Rick, my thoughts on your questions of missing energy conservation:
1. Why do we need to light-up the Solar System? The classic reason or excuse is ‘safety’. Those who live in densely populated cities often claim that night lights in neighborhoods and downtown areas and most road intersections require strong lighting to maintain safety. This helps avoid the intercity risks/hazards including personal assaults and robberies or vehicle/ pedestrian accidents. Some of these concerns are definitely reasonable in higher at risk communities, but not all. Probably most of wasteful lighting is due to retail, food and entertainment industries' stores, buildings, bill-boards, etc. to attract customers.
2. Why are there so many speeding SUV’s, fast Sports Cars or large/heavy family vehicles? Following the energy crises of the 1970’s the Federal government reduced maximum speed limits to ’55 mph’. Although highly unpopular with the general Public, the purpose was to increase fuel efficiency of those relatively heavy and inefficient 1960’s-1970’s cars & trucks on the roads at the time. The 55 mph speed limit was replaced by new CAFE standards, which unfortunately have been compromised over the years with numerous compliance credits or loopholes (Re. a past TEC Post: ‘actual vs. lab mph’ graph) created by Politicians over the years. As a result of these loopholes and successful marketing campaigns for SUV’s and other large, fast and lower mileage vehicles (including 4,000+ lb. 'hybrid' SUV’s) compared to lighter, smaller and higher efficient vehicles.
Another curious factor that has prevented increased U.S. vehicle fuel efficiency performance has been allowing nearly uncontrolled speeding. This lawless behavior was recently addressed by installing numerous ‘speed cameras’. Many have since been constrained or removed due to guess what? Public safety concerns.
3. How does the U.S. expedite increased petroleum efficiencies and reduced future consumption? Other then implementing truly effective increased efficiency mandates or incentives such as CAFE, SEER, building efficiencies, renewable heat/fuel/power, etc. standards (without continuously allowing political/wasteful loopholes) the question is definitely one of ‘needed consumer-behavioral changes’. If you use the EU as an example, there is possbily an argument for VAT or possibly carbon taxes since EU per capita energy consumption is significantly less than the U.S.; largely due to fuel and power costs being twice what U.S. Residents typically pay. The behavioral solution may be better educating the Public on how to stop wasting energy and the potential implications including potentially funding terrorist groups in the Middle East by Persian Gulf imports.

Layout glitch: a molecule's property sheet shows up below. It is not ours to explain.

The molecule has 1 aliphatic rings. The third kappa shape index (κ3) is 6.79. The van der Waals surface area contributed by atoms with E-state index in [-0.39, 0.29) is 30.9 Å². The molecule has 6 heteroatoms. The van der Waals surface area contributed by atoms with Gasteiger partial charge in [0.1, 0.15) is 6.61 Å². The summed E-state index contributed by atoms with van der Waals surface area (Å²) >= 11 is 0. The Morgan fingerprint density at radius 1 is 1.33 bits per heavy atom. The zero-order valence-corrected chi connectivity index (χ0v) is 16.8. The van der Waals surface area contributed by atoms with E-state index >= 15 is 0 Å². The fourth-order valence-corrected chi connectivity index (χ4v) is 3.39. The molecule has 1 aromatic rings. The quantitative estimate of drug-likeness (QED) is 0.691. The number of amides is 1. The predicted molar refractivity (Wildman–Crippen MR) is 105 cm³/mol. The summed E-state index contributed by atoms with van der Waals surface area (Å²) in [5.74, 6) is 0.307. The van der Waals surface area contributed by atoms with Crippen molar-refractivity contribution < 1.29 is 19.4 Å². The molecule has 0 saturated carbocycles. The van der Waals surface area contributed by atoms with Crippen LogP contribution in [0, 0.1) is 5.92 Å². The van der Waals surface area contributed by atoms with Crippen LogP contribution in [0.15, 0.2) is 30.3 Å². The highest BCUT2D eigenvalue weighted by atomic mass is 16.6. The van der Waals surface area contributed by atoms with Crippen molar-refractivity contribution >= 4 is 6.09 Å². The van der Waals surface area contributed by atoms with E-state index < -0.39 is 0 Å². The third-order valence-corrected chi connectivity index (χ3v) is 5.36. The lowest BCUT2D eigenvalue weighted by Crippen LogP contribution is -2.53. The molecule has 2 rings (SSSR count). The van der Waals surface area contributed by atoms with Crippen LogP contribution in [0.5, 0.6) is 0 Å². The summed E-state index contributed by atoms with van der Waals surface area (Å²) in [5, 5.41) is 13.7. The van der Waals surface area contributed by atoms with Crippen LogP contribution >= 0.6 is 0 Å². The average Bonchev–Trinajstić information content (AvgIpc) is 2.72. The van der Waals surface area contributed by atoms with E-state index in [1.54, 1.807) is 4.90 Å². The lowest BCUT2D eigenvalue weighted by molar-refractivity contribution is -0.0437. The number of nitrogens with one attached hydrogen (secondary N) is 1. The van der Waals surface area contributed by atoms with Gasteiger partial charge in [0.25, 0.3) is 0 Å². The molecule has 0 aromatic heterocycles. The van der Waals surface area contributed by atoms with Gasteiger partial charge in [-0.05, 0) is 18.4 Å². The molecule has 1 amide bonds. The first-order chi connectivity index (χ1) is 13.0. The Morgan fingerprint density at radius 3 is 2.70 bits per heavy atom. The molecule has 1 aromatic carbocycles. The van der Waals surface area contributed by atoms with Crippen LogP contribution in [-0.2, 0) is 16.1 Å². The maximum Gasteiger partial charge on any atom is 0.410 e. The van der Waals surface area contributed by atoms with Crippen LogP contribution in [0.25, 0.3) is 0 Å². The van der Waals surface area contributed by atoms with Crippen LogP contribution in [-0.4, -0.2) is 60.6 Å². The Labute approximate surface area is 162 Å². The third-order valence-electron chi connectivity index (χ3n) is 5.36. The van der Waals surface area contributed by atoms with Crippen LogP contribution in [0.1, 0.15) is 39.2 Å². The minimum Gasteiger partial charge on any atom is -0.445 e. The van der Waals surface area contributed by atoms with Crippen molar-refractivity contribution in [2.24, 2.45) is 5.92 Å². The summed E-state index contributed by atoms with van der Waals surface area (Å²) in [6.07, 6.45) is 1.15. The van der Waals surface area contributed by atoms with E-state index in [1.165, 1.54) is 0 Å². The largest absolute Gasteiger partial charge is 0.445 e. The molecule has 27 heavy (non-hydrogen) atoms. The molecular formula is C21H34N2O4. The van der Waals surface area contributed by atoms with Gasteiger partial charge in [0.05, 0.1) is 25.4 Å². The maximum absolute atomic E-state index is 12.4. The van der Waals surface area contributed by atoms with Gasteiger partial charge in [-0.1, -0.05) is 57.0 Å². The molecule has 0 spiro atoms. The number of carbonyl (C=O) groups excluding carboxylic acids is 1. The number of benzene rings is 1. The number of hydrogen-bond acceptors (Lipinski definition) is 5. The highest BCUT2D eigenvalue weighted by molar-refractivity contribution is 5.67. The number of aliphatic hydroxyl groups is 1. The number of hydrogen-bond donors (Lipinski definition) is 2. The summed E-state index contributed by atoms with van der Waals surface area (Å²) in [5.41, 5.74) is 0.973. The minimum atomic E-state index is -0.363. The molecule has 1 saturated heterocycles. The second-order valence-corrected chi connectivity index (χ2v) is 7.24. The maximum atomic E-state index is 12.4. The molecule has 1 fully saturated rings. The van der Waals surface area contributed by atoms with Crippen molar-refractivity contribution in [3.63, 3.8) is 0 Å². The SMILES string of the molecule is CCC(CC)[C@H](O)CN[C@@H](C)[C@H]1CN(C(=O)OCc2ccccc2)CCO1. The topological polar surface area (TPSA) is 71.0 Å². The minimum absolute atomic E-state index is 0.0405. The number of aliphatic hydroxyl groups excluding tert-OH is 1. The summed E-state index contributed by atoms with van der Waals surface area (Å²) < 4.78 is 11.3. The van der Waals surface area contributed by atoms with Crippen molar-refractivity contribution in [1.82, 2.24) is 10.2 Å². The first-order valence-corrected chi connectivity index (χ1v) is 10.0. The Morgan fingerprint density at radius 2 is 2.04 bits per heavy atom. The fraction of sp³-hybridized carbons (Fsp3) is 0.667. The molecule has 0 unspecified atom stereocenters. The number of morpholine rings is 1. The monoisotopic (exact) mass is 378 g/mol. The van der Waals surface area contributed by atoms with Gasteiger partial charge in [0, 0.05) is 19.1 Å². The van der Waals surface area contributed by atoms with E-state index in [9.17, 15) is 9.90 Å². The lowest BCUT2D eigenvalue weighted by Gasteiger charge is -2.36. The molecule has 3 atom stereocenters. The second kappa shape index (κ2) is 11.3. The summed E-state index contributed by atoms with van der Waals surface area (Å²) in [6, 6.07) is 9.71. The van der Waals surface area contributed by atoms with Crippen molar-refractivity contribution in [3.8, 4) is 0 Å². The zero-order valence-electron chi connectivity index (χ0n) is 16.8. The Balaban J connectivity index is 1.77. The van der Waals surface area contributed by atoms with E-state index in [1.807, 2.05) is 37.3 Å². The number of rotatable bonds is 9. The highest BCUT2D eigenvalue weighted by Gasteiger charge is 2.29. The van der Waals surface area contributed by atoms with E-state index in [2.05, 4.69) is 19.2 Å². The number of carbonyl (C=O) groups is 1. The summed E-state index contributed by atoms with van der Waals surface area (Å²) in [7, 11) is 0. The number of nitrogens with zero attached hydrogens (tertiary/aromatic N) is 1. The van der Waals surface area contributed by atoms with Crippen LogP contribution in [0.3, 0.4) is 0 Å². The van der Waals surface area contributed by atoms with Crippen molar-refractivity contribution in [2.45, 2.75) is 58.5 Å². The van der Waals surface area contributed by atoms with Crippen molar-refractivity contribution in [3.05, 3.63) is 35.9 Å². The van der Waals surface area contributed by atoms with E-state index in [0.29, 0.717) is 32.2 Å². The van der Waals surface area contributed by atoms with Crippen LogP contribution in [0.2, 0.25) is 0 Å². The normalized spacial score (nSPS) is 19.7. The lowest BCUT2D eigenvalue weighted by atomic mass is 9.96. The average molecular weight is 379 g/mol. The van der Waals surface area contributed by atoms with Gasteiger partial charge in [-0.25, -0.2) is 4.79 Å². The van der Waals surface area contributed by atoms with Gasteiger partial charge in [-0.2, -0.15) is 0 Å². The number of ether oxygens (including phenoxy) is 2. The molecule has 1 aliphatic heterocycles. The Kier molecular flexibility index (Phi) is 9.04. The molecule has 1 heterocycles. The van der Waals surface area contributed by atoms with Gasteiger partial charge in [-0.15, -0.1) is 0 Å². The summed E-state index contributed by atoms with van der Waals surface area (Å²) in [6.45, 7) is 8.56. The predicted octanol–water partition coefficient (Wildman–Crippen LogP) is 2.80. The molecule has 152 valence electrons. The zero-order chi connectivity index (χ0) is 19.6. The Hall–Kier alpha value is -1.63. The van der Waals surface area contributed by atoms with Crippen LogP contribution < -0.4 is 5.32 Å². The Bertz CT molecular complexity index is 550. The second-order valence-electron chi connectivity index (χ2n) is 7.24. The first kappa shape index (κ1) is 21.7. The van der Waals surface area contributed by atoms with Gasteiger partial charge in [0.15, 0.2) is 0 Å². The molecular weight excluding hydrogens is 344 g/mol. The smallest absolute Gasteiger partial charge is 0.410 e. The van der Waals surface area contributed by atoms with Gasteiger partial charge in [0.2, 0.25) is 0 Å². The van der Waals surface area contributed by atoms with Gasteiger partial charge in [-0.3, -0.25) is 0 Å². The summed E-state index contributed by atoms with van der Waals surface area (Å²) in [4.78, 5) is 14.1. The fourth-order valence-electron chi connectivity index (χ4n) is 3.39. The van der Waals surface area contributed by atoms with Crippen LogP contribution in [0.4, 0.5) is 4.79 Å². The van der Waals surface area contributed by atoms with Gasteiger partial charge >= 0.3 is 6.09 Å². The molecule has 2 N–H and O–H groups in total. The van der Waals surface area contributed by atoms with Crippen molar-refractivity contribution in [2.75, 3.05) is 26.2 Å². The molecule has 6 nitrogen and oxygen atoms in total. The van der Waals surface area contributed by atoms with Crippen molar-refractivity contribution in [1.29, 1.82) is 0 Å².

The solutions to reduced petroleum consumption are numerous, complex and will take possibly decades to achieve. In the meantime, the U.S. relies on petroleum to supply about 35% to total primary energy to support the general populous, economy and current standards of living. A large percentage of these supplies are at growing risk to disruption from growing terrorist threats in the Middle East. We need to better secure these required energy supplies to avoid a future major oil supply disruption and energy crisis. Until we can more successfully reduce petroleum consumption to avoid or mitigate the impacts of lost Persian Gulf oil imports in the future, eliminating the source of these imports is a more effective strategy. Unless the current Administration recognizes this risk and more effectively addresses this risk (politics aside) the U.S.’s risk of a near future energy crisis and the next Great Recession continues to grow.